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COMMENTARY: MLK’s beautiful sentiments are still relevant

On Monday, as we honor and remember the legacy of Dr. Martin Luther King Jr., we are reminded that he was a master in prose. He had an uncanny ability to cut straight to the heart of the matter with thought-provoking statements — while he evoked beautiful sentiments, he didn’t mince words.

In this moment, there’s one question that comes to mind: “Life’s most persistent and urgent question is, ‘What are you doing for others?’ ”

As governor and as a legislator, we are dedicated to service for all those to whom home means Nevada. Dr. King left an indelible imprint on our nation’s history as a civil rights leader who fought to end racial inequality, eradicate racial segregation and advance human rights for all people.

He led our society through a period of civil and social unrest and instilled in us that change is possible through civil discourse and nonviolent demonstrations. The holiday serves as a time to reflect on his work and to relight the fire within us to continue to create change through these memories.

His legacy and many of the issues he fought against have hit close to home, particularly in the past two years, as this nation has continued to see a period of social unrest and continued threats to our democracy and our way of life.

In Nevada, we are fighting back on both fronts.

At a time when state legislatures across the country are attempting to roll back access to the polls, Nevada continues to push forward with proven strategies that make voting more accessible and secure. Voting is the most powerful nonviolent tool we have in our democracy, and new laws that we enacted together last year will ensure that our democratic process remains in place.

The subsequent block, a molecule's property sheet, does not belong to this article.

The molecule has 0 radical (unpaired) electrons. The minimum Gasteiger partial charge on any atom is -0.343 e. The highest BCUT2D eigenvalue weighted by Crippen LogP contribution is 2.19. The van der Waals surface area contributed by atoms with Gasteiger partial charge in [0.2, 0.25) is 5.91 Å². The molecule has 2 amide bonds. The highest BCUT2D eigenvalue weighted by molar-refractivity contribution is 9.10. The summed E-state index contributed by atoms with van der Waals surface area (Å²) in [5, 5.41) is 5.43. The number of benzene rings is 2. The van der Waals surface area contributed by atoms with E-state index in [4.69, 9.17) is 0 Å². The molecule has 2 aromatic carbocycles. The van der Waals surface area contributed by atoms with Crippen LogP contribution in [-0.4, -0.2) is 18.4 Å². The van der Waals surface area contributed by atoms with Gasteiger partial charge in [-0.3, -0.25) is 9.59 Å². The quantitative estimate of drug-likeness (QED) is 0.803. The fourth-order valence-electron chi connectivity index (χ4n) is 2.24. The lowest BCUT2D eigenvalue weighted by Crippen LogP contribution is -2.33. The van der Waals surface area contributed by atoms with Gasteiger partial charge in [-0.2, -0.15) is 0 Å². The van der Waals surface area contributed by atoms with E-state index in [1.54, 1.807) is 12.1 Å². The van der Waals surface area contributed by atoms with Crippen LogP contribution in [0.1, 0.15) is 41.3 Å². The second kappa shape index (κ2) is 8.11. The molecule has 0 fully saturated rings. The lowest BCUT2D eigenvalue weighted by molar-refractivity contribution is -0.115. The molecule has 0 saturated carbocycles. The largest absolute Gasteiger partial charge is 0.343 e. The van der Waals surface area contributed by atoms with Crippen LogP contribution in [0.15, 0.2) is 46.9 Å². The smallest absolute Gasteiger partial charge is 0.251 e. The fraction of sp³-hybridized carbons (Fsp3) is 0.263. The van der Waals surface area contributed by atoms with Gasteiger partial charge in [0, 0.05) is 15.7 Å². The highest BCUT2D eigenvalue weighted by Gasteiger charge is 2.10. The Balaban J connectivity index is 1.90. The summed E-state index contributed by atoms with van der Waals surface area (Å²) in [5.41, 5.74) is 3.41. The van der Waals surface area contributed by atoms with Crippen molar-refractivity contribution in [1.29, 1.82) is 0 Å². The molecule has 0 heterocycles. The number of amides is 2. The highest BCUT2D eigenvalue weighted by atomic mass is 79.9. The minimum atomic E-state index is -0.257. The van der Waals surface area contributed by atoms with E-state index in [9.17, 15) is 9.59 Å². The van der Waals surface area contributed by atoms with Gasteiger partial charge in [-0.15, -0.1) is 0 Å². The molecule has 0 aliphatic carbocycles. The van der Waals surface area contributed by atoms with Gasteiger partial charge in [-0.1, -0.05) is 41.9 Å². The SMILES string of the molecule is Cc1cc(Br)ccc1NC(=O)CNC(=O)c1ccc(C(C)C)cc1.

We have seen the gaping cracks in our society that are a result of fundamentally flawed systems — these cracks are painful, but they can be healed.

As a community we need not be afraid to speak truth to power and to build in solidarity toward a more just society. We must embrace our cultural differences while acknowledging that no matter our skin color, our religious beliefs or cultural traditions, we are all human beings. From there we can have an honest dialogue which will lead to the healing and change that our community needs.

This is not something that can be done alone. It’s going to take all of us working together with you — to heal, to bring justice, to make Nevada a warm and welcoming place for all. Please know you have that commitment from us to be leaders and partners in this work.

Steve Sisolak is the governor of Nevada. Daniele Monroe Moreno is a member of the Nevada Assembly and chair of the Nevada Black Legislative Caucus. Both are Democrats.

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